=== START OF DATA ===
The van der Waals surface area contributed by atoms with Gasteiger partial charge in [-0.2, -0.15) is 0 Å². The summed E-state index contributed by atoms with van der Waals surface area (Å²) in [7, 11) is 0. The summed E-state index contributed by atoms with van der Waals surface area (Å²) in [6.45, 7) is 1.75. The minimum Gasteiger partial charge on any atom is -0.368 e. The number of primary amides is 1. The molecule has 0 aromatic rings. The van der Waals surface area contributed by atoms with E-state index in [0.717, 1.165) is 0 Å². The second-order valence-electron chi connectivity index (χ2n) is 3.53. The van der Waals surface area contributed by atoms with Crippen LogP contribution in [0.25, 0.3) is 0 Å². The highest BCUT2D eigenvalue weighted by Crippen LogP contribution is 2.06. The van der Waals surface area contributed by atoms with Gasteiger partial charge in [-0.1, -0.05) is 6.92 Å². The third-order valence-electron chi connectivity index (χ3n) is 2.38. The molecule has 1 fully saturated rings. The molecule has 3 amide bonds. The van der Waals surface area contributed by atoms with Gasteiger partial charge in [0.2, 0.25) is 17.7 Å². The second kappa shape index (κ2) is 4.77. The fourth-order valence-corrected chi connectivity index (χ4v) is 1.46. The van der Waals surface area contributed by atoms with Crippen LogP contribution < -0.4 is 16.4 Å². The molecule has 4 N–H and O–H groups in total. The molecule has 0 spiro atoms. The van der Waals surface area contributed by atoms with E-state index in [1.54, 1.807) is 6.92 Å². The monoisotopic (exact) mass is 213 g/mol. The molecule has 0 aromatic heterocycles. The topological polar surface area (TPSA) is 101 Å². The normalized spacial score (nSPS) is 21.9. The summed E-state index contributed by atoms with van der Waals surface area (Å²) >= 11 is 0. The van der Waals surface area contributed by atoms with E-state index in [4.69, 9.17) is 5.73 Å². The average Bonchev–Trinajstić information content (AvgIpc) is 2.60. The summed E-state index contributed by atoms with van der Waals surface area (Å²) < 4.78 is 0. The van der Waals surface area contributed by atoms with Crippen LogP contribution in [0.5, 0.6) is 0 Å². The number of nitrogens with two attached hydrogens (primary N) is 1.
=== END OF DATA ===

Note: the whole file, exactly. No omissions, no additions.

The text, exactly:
The van der Waals surface area contributed by atoms with Gasteiger partial charge in [-0.2, -0.15) is 0 Å². The summed E-state index contributed by atoms with van der Waals surface area (Å²) in [7, 11) is 0. The summed E-state index contributed by atoms with van der Waals surface area (Å²) in [6.45, 7) is 1.75. The minimum Gasteiger partial charge on any atom is -0.368 e. The number of primary amides is 1. The molecule has 0 aromatic rings. The van der Waals surface area contributed by atoms with E-state index in [0.717, 1.165) is 0 Å². The second-order valence-electron chi connectivity index (χ2n) is 3.53. The van der Waals surface area contributed by atoms with Crippen LogP contribution in [0.25, 0.3) is 0 Å². The highest BCUT2D eigenvalue weighted by Crippen LogP contribution is 2.06. The van der Waals surface area contributed by atoms with Gasteiger partial charge in [-0.1, -0.05) is 6.92 Å². The third-order valence-electron chi connectivity index (χ3n) is 2.38. The molecule has 1 fully saturated rings. The molecule has 3 amide bonds. The van der Waals surface area contributed by atoms with Gasteiger partial charge in [0.2, 0.25) is 17.7 Å². The second kappa shape index (κ2) is 4.77. The fourth-order valence-corrected chi connectivity index (χ4v) is 1.46. The van der Waals surface area contributed by atoms with Crippen LogP contribution < -0.4 is 16.4 Å². The molecule has 4 N–H and O–H groups in total. The molecule has 0 spiro atoms. The van der Waals surface area contributed by atoms with E-state index in [1.54, 1.807) is 6.92 Å². The monoisotopic (exact) mass is 213 g/mol. The molecule has 0 aromatic heterocycles. The topological polar surface area (TPSA) is 101 Å². The normalized spacial score (nSPS) is 21.9. The summed E-state index contributed by atoms with van der Waals surface area (Å²) >= 11 is 0. The van der Waals surface area contributed by atoms with E-state index in [4.69, 9.17) is 5.73 Å². The average Bonchev–Trinajstić information content (AvgIpc) is 2.60. The summed E-state index contributed by atoms with van der Waals surface area (Å²) < 4.78 is 0. The van der Waals surface area contributed by atoms with Crippen LogP contribution in [0.5, 0.6) is 0 Å². The number of nitrogens with two attached hydrogens (primary N) is 1.